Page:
On California, Nikki Haley and Identity Politics
So Democrats lost the House, but the Republicans couldn’t win the Senate.
It means on the national level, we are in for two years of “incremental nothing,” when things only seem to be happening but aren’t. We’ve seen gridlock before. And it really isn’t too bad–if you’re at a parade. Makes it go slower so you can enjoy the colorful floats more.
And as it happens, a parade is my post-election antidote. Especially the San Francisco Giants victory parade. Now that the New York Times has editorialized on the team, its achievement must be tres importante. The parade was a half-million strangers in orange and black, brought together only by the actions of a baseball team that hasn’t won a World Series since 1954. Politicians can’t get this kind of unity on anything, let alone bring a heightened sense of joy and pride to a community.
So to see this type of diverse and disparate and massive crowd come together for anything is a worthy American fable. Here was a grassroots team of mostly discount nobodies that topped the pinstriped establishment of the sport, and beat back the best of the best, with pitching, heart, and very little offensive pop.
They are America’s Recession Era Champs! And they provide exactly the kind of hope and optimism we need after such a dismal midterm election season.
Let’s run down a few salient points:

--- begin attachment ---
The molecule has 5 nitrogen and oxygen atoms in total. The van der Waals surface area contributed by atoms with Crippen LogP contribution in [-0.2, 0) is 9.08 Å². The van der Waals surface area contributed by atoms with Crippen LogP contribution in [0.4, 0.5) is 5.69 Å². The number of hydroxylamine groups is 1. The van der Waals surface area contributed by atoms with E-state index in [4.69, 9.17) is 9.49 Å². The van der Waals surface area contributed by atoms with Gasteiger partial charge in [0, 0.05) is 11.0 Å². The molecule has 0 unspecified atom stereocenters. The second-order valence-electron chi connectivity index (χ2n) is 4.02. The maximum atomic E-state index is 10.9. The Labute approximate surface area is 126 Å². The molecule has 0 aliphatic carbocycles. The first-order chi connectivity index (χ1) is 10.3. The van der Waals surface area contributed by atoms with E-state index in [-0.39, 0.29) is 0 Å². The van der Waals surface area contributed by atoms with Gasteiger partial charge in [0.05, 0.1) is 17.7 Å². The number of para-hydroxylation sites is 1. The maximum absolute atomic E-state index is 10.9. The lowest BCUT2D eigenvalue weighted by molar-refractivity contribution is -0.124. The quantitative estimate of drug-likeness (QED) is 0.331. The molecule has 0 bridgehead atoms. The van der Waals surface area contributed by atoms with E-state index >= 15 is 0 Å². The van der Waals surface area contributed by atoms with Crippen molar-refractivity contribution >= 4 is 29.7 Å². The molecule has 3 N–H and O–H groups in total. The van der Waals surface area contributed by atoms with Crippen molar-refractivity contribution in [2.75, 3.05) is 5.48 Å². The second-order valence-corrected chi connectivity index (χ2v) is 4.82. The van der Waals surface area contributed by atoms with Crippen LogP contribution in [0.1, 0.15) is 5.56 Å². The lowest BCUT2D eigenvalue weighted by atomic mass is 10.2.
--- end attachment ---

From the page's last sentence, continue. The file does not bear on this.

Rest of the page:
First off, California (where I am and 8 percent of the voters are Asian American) is different.
Meg Whitman in Ross Perot drag didn’t quite cut it. If she had just kept her undocumented Latina housekeeper, adopted her as a family member and helped her become a citizen, Whitman would still have a clean house and a clean conscience. And she might have something to show for that $160 million she spent. Instead, 73 percent of the Latino vote just said no to Meg. And Jerry Brown gets his old job back.
That also had to help Sen. Barbara Boxer defeat Carly Fiorina, another ex-tech CEO running on a “government needs to run like a business” theme.
One wonders why the GOP didn’t go harder after Asian American John Chiang, the state controller, and a masterful manager and adversary to Gov. Schwarzenegger during the fiscal crunch. When Arnold wanted to cut into bone, Chiang was tough-minded but fair. Chiang won by a landslide, gaining recognition as he builds a real path to higher office in the state–if he can build a winning campaign persona.
That could be something, an Asian American governor in California. It’s possible if he works well with Brown to solve the state’s financial woes.
Of the props, the one worth watching was Prop.19 (marijuana legalization). I don’t smoke, and don’t care if you do. I saw the measure strictly as a financial issue that could raise billions, empty the prisons, and make drug dealers seek honest government work.
Prop. 19 didn’t lose by much (46 percent Yes to 54 percent No), but that’s still just a few tokes short of victory. I’m told Asian Americans were mostly against the measure, as were conservatives. The measure will come back in two years, but it will take a real focus on ledger sheets and bottom lines (and not the lifestyle factors) to lure social and fiscal conservatives to yes.